After breakfast, for instance, is writing time. Every child, from pre-K to 12th grade, does their writing work right now. (If you need ideas, you can always check out our no prep writing prompt bundle!) This helps you, the teacher of this large homeschooling family, ensure that everyone is hitting each necessary subject. It also allows for conversations around the same general theme and can potentially offer direct instruction that benefits multiple age groups.
Utilize tutor time
Clearly, this tool should be used in moderation, and not to the exclusion of individual study time. However, when you’re educating multiple children, sometimes you as a parent need a second pair of hands.
Tutoring brings a number of benefits both to the tutor and the tutee. For the younger student, they get a chance to hear material explained from a new perspective. Tutoring also gives the child more time to work through academic blocks and form bonds with older siblings.
For the older child, tutoring encourages higher-level thinking since they’ll need to respond to unique questions. They also can get a boost in self-esteem from being able to help someone else learn. Finally, tutoring is an excellent tool for reinforcing knowledge. Let’s say your older child will be learning how to multiply and divide fractions, for example. Having them teach a younger child how to add fractions is a great way for them to brush up on the subject before diving into a more complicated branch.
Give one-on-one time when homeschooling a large family
I probably don’t even have to explain the importance of this tool. I’m sure you know, just from your parenting journey, how much children benefit from one-on-one time with mom or dad. It helps them feel known, seen, and love, plus it gives them a chance to form an identity outside their sibling group. All of the same lessons apply when homeschooling a large family.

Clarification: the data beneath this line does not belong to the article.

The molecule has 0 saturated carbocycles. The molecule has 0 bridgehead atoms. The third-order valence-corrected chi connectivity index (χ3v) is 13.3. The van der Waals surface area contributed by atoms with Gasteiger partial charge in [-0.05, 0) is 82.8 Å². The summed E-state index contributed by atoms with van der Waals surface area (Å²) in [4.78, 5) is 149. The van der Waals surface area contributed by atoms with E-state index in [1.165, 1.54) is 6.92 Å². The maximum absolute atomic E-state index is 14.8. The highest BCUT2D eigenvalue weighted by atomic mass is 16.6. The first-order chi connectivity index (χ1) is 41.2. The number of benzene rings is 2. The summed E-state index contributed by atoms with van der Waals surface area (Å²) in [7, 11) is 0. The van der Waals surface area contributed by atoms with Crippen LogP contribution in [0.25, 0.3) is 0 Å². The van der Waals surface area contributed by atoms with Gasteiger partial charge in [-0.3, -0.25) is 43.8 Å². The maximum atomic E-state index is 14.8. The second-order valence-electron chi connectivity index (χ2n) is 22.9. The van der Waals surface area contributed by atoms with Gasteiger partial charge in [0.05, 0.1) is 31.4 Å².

Generally, I see this individualized attention take place at different points in the learning process for children of different ages. Younger children need a lot of direct instruction and hand-holding when learning new material. School is very new for them! Make sure you spend plenty of time with learners in pre-K through at least 2nd grade, when your kids need one-on-one attention the most.
For older children, especially those in middle through high school, individual time might be better suited to work reviews and conferences. By this point, your child probably has developed some good skills in self-directed learning. They know where to find expert answers to their questions instead of always expecting you to provide all knowledge. (This independent work ethic is a critical life skill employers look for, too!) But every advanced learner still needs time to check in and get feedback on their work’s content and quality. They should get some kind of feedback from you regularly, even if they have other teachers from online courses, college classes, etc.
If you feel like trying to find time for group study, one-on-one time, and tutoring is making your head swim, don’t forget we have a great 2020-2021 Organizer available! You can block out time for each student’s learning needs, field trips, and whatever else you’re planning. Stay super organized by using the “bird’s eye view” of the year and see your large family’s homeschool needs month-by-month, plus break it down to weekly plans and even daily ones!
Hillary is a former teacher who went rogue and became a freelance writer. When not offering support and advice to homeschooling families, she tends to her own garden, family, and cat. You can connect with her on her website, homegrownhillary.com.